Saturday, May 5, 2012
Posted by Raghu Kumar on 10:01 AM
What is the difference between kernel mode and user mode? What is a system call?
The difference between kernel mode and user mode is similar to that of a Administrator and user logins of the computer.
The administrator can change the settings etc and thus has all the required permissions, whereas the user can only use as per the settings done by the administrator. This distinguishing is done to see that the user does not misuse or by chance corrupt the settings.
Similarly the operating systems runs in the kernel mode(administrator) and the user mode (user).
Since in kernel mode, programs have direct access to all the hardware and the devices, the operating system provides a mechanism for the user, so that the user can access the devices using them. The mechanism are the system calls.
All the applications run in the user mode and whenever a user needs to utilize any of the devices he needs to use system calls. Then the control is transferred from the user to the kernel and the specified read or write of data is performed.
Thus removing the possibility of the user to corrupt the devices or the settings unknowingly.
What is the difference between a thread and a process?
When a binary is executed it runs as a process in the system. Every process gets its time of execution from the process depending on the system specific algorithm.
Suppose if there are two processes then each of them might get 5 seconds each and after 5 seconds process one is removed and process two is replaced and executed and then again after 5 seconds the second process is removed and process one is replaced with the previous values and this continues.
Let us assume that a process is given 10 sec of time and in that if we span/create a thread then the thread is created in the same process address space and the time allocated for the parent process is shared between the parent and the created child thread equally i.e. 5 seconds each and if another thread is created the time is divided between the two and they use the common process address space. So finally there are only two processes in the system and three threads in a process.
If on the other hand if a process is created during the execution then a new process is created and is given a separate process time. So if there were two processes and each process was given 5 seconds each then after a new process is created there are three process each with 5 seconds of time. Each process will have its own address space.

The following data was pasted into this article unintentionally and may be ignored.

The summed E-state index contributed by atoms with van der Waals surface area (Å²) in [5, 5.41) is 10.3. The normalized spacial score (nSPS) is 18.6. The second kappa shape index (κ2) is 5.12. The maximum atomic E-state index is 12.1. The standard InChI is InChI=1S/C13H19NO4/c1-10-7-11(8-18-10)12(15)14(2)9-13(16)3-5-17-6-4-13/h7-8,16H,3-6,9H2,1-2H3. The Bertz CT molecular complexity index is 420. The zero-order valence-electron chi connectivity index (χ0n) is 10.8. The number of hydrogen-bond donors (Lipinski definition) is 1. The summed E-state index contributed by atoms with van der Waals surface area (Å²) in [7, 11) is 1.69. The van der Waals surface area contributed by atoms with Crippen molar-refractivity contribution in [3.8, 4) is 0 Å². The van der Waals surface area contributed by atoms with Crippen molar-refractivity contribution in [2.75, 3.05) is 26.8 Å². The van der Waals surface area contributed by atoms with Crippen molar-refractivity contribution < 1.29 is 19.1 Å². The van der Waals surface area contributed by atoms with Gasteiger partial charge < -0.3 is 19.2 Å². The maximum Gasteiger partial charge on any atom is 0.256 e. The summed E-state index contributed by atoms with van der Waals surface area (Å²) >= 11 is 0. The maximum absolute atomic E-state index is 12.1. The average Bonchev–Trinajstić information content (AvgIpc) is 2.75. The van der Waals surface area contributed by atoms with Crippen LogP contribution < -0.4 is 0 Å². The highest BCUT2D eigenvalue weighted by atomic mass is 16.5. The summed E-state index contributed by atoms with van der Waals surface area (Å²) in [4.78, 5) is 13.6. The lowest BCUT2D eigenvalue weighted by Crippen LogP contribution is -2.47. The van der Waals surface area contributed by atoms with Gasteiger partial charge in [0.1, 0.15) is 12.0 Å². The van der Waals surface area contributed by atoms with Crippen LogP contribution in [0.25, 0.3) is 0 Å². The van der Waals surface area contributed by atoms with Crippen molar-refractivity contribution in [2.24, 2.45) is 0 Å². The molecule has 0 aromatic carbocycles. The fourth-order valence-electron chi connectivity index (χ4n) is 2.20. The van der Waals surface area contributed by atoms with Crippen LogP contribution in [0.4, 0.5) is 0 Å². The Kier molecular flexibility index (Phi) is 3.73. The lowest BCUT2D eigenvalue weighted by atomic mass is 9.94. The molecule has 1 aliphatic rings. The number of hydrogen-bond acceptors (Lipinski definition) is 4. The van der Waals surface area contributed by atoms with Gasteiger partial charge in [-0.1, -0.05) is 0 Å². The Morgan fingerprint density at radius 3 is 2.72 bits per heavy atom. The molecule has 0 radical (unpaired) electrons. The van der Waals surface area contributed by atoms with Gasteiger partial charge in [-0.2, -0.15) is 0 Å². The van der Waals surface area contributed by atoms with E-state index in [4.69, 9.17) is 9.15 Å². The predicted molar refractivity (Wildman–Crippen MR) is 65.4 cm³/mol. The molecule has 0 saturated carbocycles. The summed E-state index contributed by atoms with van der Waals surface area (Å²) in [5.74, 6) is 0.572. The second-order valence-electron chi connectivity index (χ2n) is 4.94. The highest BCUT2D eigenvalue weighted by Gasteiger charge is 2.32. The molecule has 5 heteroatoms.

For performance improvement if a parent spawns a process then both the parent and child share the data section of the parent for calculation as long as either of the process parent or child do not change the data in that section.
Whenever any one of them say parent changes the data, before the data is being changed the data is copied to both the processes address space and data is changed only in the parent process and not in the child. Similarly if child changes the data then the data is copied from the parents address space and then changed in the child’s address space. This is called copy on write mechanism.
What is the difference between a character device and a block device drivers?
Character device is a device from which data is read or written as a stream of bytes i.e as a stream of bytes.
Examples : Serial ports, Consoles etc
Block device as the name suggests is a device from which data is read or written as blocks, or chunk of data at once. Normally a block would be of 4096 bytes.
Examples: Hard drives on the system.
The performance of a block driver is important as it involves movement of data from the physical memory to the virtual memory (hard disk) whenever there is a process switch. Where as performance of a character driver does not affect the performance of the system much.